Thursday, July 10th, 2014

Food pantry helps more clients than ever before

Messenger photos by Kristy Zurbrick Jim Witwer, director of the Madison County Food Pantry, shows the bounty of food the pantry offers to families in need.

Messenger photos by Kristy Zurbrick
Jim Witwer, director of the Madison County Food Pantry, shows the bounty of food the pantry offers to families in need.

By Kristy Zurbrick, Madison Editor

The number of people seeking and receiving food from the Madison County Food Pantry is up by nearly 20 percent over last year.

“There’s been a general increase every year for a number of years in a row, but in the last five months of 2013 we’ve had the biggest increase in the history of the organization,” said Jim Witwer, director.

The food pantry serves individuals in need who live in the London zip code or in South Solon. In the last half of 2012, the pantry distributed food to an average of 1,176 people per month. That number for the last half of 2013 was 1,454.

Witwer said the biggest increase is among senior citizens, including those with whom grandchildren are staying. In general, the pantry is seeing more traffic from multi-generational households.

Thanks to a network of support, the pantry is keeping up with the increased need.

“We’ve been blessed to have some churches who have jumped on board to help out more and some businesses, too,” Witwer said.

Established in 1981, the Madison County Food Pantry is a non-profit organization operated by 12 churches and supported by individuals, schools, civic groups and businesses.

“We are all volunteers. We have no paid employees and no paid board members,” Witwer said.

The pantry is open from 9 a.m. to noon on Wednesdays and Saturdays. Families can visit the pantry once a month to receive at least three meals a day for three days for every member of the family.

“Very seldom do we give the minimum. We are averaging three meals for five days. The least we do is four days’ worth,” Witwer said.

The pantry purchases 90 percent of its goods from the Mid-Ohio Foodbank. Volunteers also pick up food donations weekly from Kroger, Schuler’s Bakery and Walmart, all in London. Procter Farm, located just outside of London, donates fresh produce and eggs. Pantry clients receive canned and boxed goods, frozen meat and refrigerated vegetables.

Francis Davis constructs boxes to be filled with food for pantry clients. Davis has volunteered at the pantry for three years.

Francis Davis constructs boxes to be filled with food for pantry clients. Davis has volunteered at the pantry for three years.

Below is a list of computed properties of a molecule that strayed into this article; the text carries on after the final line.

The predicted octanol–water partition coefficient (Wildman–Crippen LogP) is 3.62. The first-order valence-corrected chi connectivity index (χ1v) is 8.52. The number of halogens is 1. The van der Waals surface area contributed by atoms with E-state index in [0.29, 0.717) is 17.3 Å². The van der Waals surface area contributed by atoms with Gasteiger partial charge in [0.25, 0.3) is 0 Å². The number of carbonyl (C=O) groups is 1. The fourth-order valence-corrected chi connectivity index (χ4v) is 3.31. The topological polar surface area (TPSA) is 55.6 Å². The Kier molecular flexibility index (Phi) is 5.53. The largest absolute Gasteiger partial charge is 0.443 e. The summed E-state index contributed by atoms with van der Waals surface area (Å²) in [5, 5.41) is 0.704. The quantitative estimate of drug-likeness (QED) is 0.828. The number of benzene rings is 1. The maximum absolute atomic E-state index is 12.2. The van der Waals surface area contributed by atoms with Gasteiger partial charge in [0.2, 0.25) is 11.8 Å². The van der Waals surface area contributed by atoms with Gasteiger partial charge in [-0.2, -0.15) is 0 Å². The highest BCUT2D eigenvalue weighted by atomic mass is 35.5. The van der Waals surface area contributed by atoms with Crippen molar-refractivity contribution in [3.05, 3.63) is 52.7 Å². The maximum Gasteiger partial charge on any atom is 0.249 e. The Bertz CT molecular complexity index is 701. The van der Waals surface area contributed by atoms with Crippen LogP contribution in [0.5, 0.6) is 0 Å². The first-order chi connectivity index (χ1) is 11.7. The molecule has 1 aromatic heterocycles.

They also receive a warm welcome.

“We think of ourselves as a pleasant food pantry,” Witwer said. “There’s a lot of humor. Everybody is greeted with a ‘hi’ or ‘hello.’ We try to keep it from being an unhappy activity.”

The pantry accepts donations of food and money. Canned and boxed food, especially heat-and-heat canned meals like spaghetti and ravioli, are needed year-round. The pantry also appreciates donated personal care items, such as toothpaste, deoderant and toilet paper. Monetary donations are tax deductible.

“We’re very open about our financials. We post them right inside the door, so if someone donates money, they know right where it goes,” Witwer said.

Volunteers are always welcome. Participating churches supply manpower on a rotating basis, but extra hands are helpful for sorting and stacking large donations from food drives or to supplement the church crews. 

Witwer invites anyone who wants to know more about the pantry, whether on the giving or receiving end, to stop by any Wednesday or Saturday morning.

“Come on over… and just see what we do,” he said.

In 2012, the pantry distributed 3,915 boxes of food, helped an average of 326 families per month, and served 12,875 individuals overall. In 2013, through November, the pantry distributed 4,250 boxes of food, helped an average of 386 families per month, and served 14,099 individuals overall.

Besides the twice-weekly food distribution, the pantry delivers food boxes monthly to about 30 shut-ins, provides needy families with meal vouchers for Christmas meals, and gives age-apprporiate books to every child who receives food provisions. The pantry also supplies food in emergencies, such as house fires, as needed.

In addition to Witwer, the Madison County Food Pantry board includes: Sherrie Rarey, assistant director; Wanda Swyers, treasurer; Connie Tostevin, secretary; and members Chris Cox, Dick Hirst, Joretta Hunter, Ralph Lininger and Jim Roddy.

For more information, call Jim Witwer at (614) 404-4718 or leave a message at (740) 852-5822. The pantry is located at 137 Maple St., London.

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